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Officials Say Soybean Rust in Illinois Not Major Concern This Year

The soybean rust found in southern Illinois will not impact the 2006 crop.

University of Illinois Extension members say the Illinois Department of Agriculture's announcement of Asian soybean rust in southern Illinois should not be a cause for major concern, as it will not affect this year's crop.

"The arrival of rust so late in the year will have no impact on the 2006 soybean crop," says plant pathologist Suzanne Bissonnette, soybean rust coordinator for University of Illinois Extension. "The soybean harvest is already well underway across much of the state. Those areas that have experienced a hard frost will not be affected at all. No management actions should be undertaken by growers or commercial applicators at this time."

The discovery marks the farthest north detection of Asian soybean rust in the U.S, but after rust had been confirmed in parts of Kentucky adjacent to southern Illinois, "The discovery of soybean rust in the southern part of Illinois was not completely unexpected," says Bissonnette.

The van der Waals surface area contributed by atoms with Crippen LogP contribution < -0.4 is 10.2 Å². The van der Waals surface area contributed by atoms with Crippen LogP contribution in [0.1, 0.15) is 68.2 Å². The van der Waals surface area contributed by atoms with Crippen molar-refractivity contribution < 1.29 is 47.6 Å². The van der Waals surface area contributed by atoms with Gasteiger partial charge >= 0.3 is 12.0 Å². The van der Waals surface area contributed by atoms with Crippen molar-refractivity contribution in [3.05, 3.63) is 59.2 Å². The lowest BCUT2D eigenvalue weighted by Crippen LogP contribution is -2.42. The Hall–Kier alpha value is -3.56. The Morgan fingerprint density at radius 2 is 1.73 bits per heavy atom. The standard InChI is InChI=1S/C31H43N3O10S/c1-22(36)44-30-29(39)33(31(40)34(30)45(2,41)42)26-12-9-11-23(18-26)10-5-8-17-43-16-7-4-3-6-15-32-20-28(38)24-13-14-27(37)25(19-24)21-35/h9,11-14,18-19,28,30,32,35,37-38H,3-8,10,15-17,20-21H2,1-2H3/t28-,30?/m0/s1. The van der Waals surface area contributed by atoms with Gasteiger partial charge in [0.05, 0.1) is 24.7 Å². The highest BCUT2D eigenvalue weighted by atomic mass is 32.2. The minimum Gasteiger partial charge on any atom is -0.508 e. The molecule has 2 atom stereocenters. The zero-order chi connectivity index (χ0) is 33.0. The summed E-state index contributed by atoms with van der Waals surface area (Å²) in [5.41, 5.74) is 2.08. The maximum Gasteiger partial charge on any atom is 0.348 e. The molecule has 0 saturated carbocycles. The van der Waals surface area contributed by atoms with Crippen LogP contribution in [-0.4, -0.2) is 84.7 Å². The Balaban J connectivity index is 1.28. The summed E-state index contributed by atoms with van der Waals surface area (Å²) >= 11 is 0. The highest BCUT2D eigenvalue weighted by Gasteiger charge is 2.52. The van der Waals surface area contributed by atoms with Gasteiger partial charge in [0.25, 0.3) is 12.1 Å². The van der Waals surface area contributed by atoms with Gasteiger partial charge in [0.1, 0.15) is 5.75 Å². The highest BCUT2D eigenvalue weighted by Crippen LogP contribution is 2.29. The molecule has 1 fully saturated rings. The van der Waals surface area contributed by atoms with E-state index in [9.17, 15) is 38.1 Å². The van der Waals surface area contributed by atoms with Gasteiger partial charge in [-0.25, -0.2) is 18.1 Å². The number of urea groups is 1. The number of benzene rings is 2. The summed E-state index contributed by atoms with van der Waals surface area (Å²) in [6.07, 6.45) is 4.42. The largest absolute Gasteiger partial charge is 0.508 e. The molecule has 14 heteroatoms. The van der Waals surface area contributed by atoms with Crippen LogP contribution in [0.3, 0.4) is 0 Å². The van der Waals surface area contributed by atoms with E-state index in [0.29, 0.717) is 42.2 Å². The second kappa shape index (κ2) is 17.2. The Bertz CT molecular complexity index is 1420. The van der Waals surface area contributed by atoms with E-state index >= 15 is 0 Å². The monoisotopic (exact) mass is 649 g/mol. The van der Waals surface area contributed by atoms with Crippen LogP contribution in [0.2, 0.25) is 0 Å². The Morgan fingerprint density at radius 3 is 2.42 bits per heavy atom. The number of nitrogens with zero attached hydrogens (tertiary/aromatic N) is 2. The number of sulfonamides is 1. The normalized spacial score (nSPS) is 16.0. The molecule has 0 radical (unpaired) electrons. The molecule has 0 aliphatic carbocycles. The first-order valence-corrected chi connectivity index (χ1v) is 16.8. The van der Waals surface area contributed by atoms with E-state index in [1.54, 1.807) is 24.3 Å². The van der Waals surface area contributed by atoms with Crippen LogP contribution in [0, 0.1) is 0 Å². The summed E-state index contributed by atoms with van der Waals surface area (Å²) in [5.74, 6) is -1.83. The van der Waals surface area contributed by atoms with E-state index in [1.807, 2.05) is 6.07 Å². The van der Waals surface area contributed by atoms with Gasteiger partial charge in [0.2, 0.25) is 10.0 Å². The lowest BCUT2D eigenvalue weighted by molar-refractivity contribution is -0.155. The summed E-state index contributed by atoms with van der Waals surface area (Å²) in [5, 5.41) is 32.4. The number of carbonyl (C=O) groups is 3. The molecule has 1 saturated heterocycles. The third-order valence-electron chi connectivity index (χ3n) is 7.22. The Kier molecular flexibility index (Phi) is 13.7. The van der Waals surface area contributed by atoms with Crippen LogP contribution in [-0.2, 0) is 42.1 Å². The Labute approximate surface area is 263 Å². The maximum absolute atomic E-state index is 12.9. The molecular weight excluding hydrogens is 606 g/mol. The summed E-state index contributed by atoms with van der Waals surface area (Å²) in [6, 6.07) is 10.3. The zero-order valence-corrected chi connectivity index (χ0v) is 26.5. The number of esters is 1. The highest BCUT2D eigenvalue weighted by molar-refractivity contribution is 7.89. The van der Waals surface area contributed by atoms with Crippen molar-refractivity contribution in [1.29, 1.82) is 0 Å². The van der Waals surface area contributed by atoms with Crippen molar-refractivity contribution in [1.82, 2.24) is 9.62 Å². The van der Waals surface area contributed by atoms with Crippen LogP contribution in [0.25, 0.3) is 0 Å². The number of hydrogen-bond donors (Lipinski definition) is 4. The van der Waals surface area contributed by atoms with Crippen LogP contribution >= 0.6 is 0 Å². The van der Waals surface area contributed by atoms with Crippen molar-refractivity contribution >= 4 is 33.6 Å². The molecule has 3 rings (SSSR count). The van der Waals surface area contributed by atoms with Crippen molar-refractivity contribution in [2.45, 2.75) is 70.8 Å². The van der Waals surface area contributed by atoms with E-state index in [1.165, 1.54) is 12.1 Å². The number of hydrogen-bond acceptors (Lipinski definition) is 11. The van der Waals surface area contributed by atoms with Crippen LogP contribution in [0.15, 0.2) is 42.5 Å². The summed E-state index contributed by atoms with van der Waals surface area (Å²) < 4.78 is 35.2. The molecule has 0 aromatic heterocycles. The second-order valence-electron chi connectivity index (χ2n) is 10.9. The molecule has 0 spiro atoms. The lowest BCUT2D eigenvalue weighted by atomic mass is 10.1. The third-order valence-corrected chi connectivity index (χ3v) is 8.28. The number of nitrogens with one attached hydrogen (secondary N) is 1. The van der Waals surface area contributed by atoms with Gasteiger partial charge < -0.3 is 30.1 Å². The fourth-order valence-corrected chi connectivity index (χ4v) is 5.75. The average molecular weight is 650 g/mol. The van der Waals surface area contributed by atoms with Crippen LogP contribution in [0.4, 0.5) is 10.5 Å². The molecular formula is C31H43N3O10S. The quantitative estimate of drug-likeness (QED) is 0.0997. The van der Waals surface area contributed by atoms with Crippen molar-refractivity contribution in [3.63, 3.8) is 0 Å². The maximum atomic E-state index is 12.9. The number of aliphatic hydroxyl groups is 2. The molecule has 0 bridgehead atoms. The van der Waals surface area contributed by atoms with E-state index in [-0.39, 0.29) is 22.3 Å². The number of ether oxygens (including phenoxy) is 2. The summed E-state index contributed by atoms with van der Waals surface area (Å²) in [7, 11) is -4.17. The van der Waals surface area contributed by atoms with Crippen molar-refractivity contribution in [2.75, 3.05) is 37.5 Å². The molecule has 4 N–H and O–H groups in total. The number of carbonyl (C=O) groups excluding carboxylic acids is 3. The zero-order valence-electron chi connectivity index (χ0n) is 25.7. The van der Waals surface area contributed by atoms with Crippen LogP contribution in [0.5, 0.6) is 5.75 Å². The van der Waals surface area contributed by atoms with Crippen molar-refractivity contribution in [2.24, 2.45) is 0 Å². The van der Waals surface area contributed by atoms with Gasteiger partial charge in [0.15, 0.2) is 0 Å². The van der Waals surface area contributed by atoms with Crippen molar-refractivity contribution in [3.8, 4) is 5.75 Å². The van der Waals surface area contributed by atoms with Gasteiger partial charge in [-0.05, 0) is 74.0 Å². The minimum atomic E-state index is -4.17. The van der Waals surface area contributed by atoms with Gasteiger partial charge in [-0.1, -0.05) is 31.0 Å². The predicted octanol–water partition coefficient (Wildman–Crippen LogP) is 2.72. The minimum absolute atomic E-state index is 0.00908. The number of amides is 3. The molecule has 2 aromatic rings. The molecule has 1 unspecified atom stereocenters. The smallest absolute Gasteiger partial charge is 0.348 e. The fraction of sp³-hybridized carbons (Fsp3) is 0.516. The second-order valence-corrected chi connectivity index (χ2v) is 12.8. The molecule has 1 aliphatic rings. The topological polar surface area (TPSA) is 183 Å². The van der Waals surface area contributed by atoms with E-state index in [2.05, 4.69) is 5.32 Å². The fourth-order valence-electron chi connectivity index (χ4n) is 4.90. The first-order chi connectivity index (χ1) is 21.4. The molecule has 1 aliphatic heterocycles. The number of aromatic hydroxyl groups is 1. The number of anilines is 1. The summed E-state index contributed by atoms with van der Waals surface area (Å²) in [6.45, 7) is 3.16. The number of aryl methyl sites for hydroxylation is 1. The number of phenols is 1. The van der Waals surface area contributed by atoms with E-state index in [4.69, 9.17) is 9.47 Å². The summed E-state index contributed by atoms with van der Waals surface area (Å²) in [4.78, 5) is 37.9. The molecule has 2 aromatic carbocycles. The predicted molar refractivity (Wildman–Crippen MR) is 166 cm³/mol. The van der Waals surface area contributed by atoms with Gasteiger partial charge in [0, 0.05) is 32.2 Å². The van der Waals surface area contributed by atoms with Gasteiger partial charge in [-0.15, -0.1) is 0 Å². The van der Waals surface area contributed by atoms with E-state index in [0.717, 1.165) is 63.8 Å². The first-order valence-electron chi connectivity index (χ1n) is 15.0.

Bissonnette points out that rust can cause significant defoliation, loss of yield, and plant death when it infects plants earlier in the growth cycle, during the vegetative and early reproductive stages. "Luckily the outbreak this time came late in the season and will have no significant impact on the crop."

Guidelines for management and additional information on soybean rust are available on the national soybean rust website at and the University of Illinois Crop Sciences Departments website at

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